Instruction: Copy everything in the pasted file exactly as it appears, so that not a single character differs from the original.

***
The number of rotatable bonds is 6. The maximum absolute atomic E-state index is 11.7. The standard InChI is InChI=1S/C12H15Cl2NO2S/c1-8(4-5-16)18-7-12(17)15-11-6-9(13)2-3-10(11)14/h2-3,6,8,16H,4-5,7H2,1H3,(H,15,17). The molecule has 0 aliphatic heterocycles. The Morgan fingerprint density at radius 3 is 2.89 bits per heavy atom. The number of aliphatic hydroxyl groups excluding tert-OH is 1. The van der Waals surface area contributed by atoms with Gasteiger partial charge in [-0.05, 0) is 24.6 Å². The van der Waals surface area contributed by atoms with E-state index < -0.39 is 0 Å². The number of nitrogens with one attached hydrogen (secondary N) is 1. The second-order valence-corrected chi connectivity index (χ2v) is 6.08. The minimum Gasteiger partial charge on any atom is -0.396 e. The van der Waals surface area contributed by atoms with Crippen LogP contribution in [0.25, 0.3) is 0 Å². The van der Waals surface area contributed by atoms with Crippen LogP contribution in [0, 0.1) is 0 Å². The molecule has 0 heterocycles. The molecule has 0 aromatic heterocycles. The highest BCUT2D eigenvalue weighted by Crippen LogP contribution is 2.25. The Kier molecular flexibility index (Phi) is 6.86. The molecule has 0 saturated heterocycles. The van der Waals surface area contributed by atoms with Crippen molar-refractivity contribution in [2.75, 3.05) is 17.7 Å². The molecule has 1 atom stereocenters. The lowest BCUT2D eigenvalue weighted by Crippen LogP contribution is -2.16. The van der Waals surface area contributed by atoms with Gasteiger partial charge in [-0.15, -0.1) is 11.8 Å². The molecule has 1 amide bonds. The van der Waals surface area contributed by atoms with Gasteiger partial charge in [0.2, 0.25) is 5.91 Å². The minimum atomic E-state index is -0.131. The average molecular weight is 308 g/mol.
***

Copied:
The number of rotatable bonds is 6. The maximum absolute atomic E-state index is 11.7. The standard InChI is InChI=1S/C12H15Cl2NO2S/c1-8(4-5-16)18-7-12(17)15-11-6-9(13)2-3-10(11)14/h2-3,6,8,16H,4-5,7H2,1H3,(H,15,17). The molecule has 0 aliphatic heterocycles. The Morgan fingerprint density at radius 3 is 2.89 bits per heavy atom. The number of aliphatic hydroxyl groups excluding tert-OH is 1. The van der Waals surface area contributed by atoms with Gasteiger partial charge in [-0.05, 0) is 24.6 Å². The van der Waals surface area contributed by atoms with E-state index < -0.39 is 0 Å². The number of nitrogens with one attached hydrogen (secondary N) is 1. The second-order valence-corrected chi connectivity index (χ2v) is 6.08. The minimum Gasteiger partial charge on any atom is -0.396 e. The van der Waals surface area contributed by atoms with Crippen LogP contribution in [0.25, 0.3) is 0 Å². The van der Waals surface area contributed by atoms with Crippen LogP contribution in [0, 0.1) is 0 Å². The molecule has 0 heterocycles. The molecule has 0 aromatic heterocycles. The highest BCUT2D eigenvalue weighted by Crippen LogP contribution is 2.25. The Kier molecular flexibility index (Phi) is 6.86. The molecule has 0 saturated heterocycles. The van der Waals surface area contributed by atoms with Crippen molar-refractivity contribution in [2.75, 3.05) is 17.7 Å². The molecule has 1 atom stereocenters. The lowest BCUT2D eigenvalue weighted by Crippen LogP contribution is -2.16. The van der Waals surface area contributed by atoms with Gasteiger partial charge in [-0.15, -0.1) is 11.8 Å². The molecule has 1 amide bonds. The van der Waals surface area contributed by atoms with Gasteiger partial charge in [0.2, 0.25) is 5.91 Å². The minimum atomic E-state index is -0.131. The average molecular weight is 308 g/mol.